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Middle East
EU expands sanctions against Syria
European Union leaders add three members of Iran's Revolutionary Guard to list of people whose assets are frozen.
Last Modified: 24 Jun 2011 11:45
The 11 individuals and businesses join an existing list of 23 people who have been hit with EU sanctions [Al Jazeera]

The European Union has extended its sanctions against Syria to include the names of three commanders of Iran's Revolutionary Guard accused of supporting Syrian President Bashar al-Assad's crackdown on dissent.

The list, published in the EU's Official Journal on Friday, also includes a Syrian property firm, an investment fund and two other enterprises accused of funding Assad's government.

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According to the names given in the journal, the Iranians were Major-General Qasem Soleimani and Brigadier Commander Mohammad Ali Jafari of the Revolutionary Guard, and the guard's deputy commander for intelligence, Hossein Taeb.

Four Syrian officials were also added to the list, published during a European Council summit in Brussels, at which leaders were expected to adopt a declaration condemning the "unacceptable and shocking violence the Syrian regime continues to apply on its own citizen," according to a draft obtained by AFP.

"By choosing a path of repression instead of fulfilling its own promises on broad reforms, the regime is calling its legitimacy into question," the draft said.

The 11 individuals and businesses join an existing list of 23 people, including Assad, who have been hit with sanctions over a crackdown that Syrian rights activists say has killed more than 1,300 people.

Border tension

Meanwhile, more than 1,500 Syrian refugees fled across the border overnight into Turkey as Syria's pro-democracy movement braced for another day of mass protests on Friday.

The refugees entered Turkey as Syrian troops backed by tanks pushed to the border in their sweep against the protests, which have posed the gravest challenge to Assad's rule.

More than 11,700 Syrians are now housed or seeking shelter in Turkish refugee camps, the Turkish foreign ministry said on Friday.

International condemnation of Syria's actions against its people has been mounting steadily.

"Unless the Syrian forces immediately end their attacks and their provocations ... then we're going to see an escalation of conflict in the area"

Hillary Clinton,
US secretary of state

US Secretary of State Hillary Clinton has warned Damascus to pull its troops back from the Turkish border.

She said the reported move by Syria to surround and target the town of Khirbet al-Jouz, just 500 metres from the Turkish border, marked a worrying new phase of Syria's attempt to quash anti-government protests.

"If true, that aggressive action will only exacerbate the already unstable refugee situation in Syria," Clinton said late on Thursday.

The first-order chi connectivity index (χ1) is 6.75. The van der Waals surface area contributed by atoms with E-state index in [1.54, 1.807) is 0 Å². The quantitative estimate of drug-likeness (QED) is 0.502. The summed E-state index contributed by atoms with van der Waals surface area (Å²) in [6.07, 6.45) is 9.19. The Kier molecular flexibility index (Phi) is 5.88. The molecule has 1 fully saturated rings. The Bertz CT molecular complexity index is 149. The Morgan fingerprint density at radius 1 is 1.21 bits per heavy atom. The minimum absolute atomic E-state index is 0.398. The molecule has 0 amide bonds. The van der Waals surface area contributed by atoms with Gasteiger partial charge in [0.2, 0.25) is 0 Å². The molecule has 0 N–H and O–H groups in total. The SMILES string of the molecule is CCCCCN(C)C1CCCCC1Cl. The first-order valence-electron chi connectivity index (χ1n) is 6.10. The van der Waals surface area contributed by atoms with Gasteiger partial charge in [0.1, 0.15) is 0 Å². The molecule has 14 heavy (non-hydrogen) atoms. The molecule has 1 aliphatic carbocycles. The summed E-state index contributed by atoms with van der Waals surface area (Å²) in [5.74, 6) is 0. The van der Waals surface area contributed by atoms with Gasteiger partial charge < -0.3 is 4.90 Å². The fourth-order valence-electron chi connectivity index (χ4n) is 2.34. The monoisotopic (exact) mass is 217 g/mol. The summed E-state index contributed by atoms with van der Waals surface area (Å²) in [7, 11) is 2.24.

"Unless the Syrian forces immediately end their attacks and their provocations that are not only now affecting their own citizens but [raising] the potential of border clashes, then we're going to see an escalation of conflict in the area."

'Fired randomly'

Syrian troops gathered near the Turkish border on Thursday, raising tensions with Ankara as Assad increases the use of military force against a three-month-old popular revolt.

Turkey said the two countries' foreign ministers had consulted by telephone, and Syria's ambassador to Ankara was later summoned to the foreign ministry, demonstrating further how disturbed Turkey is over events in its southeast neighbour.

According to witness accounts, soldiers drove through the village of Khirbet al-Jouz on Thursday. There were also unconfirmed reports that forces were firing machine guns randomly in the nearby village of Managh.

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Speaking to Al Jazeera by phone from Khirbet al-Jouz, Mohamed Fezo, a witness, said: "At 6:30 [Thursday] morning about 30 tanks and several buses carrying thugs and intelligence operatives attacked Khirbet al-Jouz. They opened fire randomly across the village.

"Most of the villages population has escaped to the Turkish border expecting the village to be attacked. When the army did attack, the people escaped to Turkey, around 2,000 of them.

"The only people who remained in the village were the elderly who couldn't escape. We have received confirmed reports that some of these men have been arrested." 

Buses for refugees

Several hundred people broke through the barbed wire marking the frontier between Turkey and Syria on Thursday and were seen advancing on a road used by Turkish border guards, a few kilometres from the village of Guvecci.

They were flanked by Turkish police vehicles and minibuses, called apparently to ferry the refugees to tent cities the Turkish Red Crescent has erected in the border province of Hatay.

At the weekend, the Turkish Red Crescent announced it had begun providing urgent humanitarian aid to those massed on the other side of the border.

More than 1,300 civilians have been killed and about 10,000 people arrested, according to Syrian human rights groups, in the crackdown that has seen troops dispatched to crush pro-democracy protests across Syria since March.

Source:
Al Jazeera and agencies
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